The Ideal Society In Jean-Jacques Rousseau's The Origin Of Civil Society

1631 Words7 Pages
Society has been struggling to find order ever since its conception. The idea that perfection could be achieved has long been dismissed, but societies still strive for something at least resembling functionality. Some of the fundamental problems faced within the genesis of a nation stem from the establishment of a government. How would one control and provide for the citizens in an effective way? Why would anyone willingly submit to governmental control? These are questions that Jean-Jacques Rousseau attempts to answer. In his “The Origins of Civil Society”, Rousseau presents his ideas on how the ideal society would run. He is able to effectively organize his thoughts in such a way that enables understanding and camaraderie with his audience, convincing them of the ways in which the quintessential society would function.…show more content…
At the time of its publication, Rousseau had withdrawn from Paris and was living with a noblewoman. His location allowed him to write with little concern for the controversy surrounding his two previous Discourses, and the period was one of the most productive of his life (Delaney). He wrote as a way to address the ideas he had been accumulating from years traveling around Europe. His observations led him to argue that the rights of the people are violated in a civil society, and this should be changed under a social contract. After observing numerous governments, he concludes that people should only be governed by the Sovereign, a body with one collective will. In any other system, the people give up their freedom without any reason; it should be created only if all agree to it. The social contract would exist for the purpose of self-preservation, pushing the common will of the Sovereign. To convince his audience of these complex ideas, Rousseau must stay organized and be intentional in his rhetorical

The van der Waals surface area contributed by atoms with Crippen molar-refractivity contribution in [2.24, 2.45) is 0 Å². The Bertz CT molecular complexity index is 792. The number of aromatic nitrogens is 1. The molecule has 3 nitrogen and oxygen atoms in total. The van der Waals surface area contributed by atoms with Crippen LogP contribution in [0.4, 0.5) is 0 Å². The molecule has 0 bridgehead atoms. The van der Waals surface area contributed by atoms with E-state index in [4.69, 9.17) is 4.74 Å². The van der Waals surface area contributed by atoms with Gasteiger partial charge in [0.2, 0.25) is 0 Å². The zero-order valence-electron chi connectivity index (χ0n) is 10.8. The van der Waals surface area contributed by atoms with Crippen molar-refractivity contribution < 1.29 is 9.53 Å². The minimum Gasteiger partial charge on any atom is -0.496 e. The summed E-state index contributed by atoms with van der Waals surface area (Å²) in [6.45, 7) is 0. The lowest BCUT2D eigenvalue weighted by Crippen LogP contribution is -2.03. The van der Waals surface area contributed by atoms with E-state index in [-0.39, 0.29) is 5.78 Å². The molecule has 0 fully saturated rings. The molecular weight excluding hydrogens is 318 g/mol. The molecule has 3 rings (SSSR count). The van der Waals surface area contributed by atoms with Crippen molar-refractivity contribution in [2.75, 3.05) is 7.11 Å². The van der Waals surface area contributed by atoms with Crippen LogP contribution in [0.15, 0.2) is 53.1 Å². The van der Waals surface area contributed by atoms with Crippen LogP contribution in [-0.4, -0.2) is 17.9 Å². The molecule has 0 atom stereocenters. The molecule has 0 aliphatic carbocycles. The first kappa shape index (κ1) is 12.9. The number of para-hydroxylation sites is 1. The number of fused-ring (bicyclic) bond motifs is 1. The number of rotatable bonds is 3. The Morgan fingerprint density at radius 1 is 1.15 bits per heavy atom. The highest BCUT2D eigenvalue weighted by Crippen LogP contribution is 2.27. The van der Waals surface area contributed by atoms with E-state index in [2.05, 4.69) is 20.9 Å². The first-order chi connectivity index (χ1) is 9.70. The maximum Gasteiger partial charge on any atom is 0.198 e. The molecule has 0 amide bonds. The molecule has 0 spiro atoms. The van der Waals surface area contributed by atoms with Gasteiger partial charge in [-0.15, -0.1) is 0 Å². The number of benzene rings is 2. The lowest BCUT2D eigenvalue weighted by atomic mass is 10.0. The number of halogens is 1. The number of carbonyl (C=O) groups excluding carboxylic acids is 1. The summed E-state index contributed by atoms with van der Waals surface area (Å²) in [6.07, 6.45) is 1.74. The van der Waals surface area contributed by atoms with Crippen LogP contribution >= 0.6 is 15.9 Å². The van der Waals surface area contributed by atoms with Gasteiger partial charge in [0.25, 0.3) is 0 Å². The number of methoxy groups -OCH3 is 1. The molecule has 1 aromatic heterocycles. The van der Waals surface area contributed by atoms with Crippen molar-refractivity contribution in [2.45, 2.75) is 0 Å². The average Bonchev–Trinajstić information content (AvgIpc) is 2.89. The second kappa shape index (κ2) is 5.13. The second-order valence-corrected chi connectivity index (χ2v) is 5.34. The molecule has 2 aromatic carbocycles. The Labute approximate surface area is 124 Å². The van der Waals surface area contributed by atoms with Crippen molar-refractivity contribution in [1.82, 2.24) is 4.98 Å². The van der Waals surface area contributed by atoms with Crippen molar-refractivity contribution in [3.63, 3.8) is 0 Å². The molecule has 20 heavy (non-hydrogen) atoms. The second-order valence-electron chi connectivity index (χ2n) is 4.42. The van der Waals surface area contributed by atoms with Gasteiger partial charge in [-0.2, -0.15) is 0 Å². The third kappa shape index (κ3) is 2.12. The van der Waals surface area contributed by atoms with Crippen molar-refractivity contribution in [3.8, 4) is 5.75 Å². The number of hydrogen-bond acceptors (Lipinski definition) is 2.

Open Document